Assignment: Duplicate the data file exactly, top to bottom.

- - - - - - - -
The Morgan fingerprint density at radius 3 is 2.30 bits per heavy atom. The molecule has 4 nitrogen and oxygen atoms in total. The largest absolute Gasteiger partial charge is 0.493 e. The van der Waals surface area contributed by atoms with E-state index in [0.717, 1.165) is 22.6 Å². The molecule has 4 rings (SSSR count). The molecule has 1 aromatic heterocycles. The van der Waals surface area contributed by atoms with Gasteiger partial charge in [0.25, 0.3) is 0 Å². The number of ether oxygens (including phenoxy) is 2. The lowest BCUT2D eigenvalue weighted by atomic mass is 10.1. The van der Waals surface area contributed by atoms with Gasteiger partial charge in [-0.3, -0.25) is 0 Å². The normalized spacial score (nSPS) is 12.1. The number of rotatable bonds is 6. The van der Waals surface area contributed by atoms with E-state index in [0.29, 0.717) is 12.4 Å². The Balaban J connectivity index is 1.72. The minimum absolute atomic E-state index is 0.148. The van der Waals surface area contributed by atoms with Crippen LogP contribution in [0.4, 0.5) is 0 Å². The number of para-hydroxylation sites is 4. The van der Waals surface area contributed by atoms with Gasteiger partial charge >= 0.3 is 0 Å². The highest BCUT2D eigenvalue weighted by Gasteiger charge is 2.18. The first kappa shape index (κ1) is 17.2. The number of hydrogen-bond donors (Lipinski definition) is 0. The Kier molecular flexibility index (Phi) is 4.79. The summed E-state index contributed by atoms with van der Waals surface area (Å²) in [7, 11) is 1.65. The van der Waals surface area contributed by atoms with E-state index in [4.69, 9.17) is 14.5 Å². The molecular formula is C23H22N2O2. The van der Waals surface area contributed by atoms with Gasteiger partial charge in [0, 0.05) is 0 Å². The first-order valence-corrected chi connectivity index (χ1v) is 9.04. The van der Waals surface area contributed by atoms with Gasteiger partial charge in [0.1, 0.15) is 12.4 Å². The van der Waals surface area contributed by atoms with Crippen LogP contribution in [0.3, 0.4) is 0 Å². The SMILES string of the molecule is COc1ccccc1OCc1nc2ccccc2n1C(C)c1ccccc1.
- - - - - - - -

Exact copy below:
The Morgan fingerprint density at radius 3 is 2.30 bits per heavy atom. The molecule has 4 nitrogen and oxygen atoms in total. The largest absolute Gasteiger partial charge is 0.493 e. The van der Waals surface area contributed by atoms with E-state index in [0.717, 1.165) is 22.6 Å². The molecule has 4 rings (SSSR count). The molecule has 1 aromatic heterocycles. The van der Waals surface area contributed by atoms with Gasteiger partial charge in [0.25, 0.3) is 0 Å². The number of ether oxygens (including phenoxy) is 2. The lowest BCUT2D eigenvalue weighted by atomic mass is 10.1. The van der Waals surface area contributed by atoms with Gasteiger partial charge in [-0.3, -0.25) is 0 Å². The normalized spacial score (nSPS) is 12.1. The number of rotatable bonds is 6. The van der Waals surface area contributed by atoms with E-state index in [0.29, 0.717) is 12.4 Å². The Balaban J connectivity index is 1.72. The minimum absolute atomic E-state index is 0.148. The van der Waals surface area contributed by atoms with Crippen LogP contribution in [0.4, 0.5) is 0 Å². The number of para-hydroxylation sites is 4. The van der Waals surface area contributed by atoms with Gasteiger partial charge >= 0.3 is 0 Å². The highest BCUT2D eigenvalue weighted by Gasteiger charge is 2.18. The first kappa shape index (κ1) is 17.2. The number of hydrogen-bond donors (Lipinski definition) is 0. The Kier molecular flexibility index (Phi) is 4.79. The summed E-state index contributed by atoms with van der Waals surface area (Å²) in [7, 11) is 1.65. The van der Waals surface area contributed by atoms with E-state index in [4.69, 9.17) is 14.5 Å². The molecular formula is C23H22N2O2. The van der Waals surface area contributed by atoms with Gasteiger partial charge in [0, 0.05) is 0 Å². The first-order valence-corrected chi connectivity index (χ1v) is 9.04. The van der Waals surface area contributed by atoms with Gasteiger partial charge in [0.1, 0.15) is 12.4 Å². The van der Waals surface area contributed by atoms with Crippen LogP contribution in [0.3, 0.4) is 0 Å². The SMILES string of the molecule is COc1ccccc1OCc1nc2ccccc2n1C(C)c1ccccc1.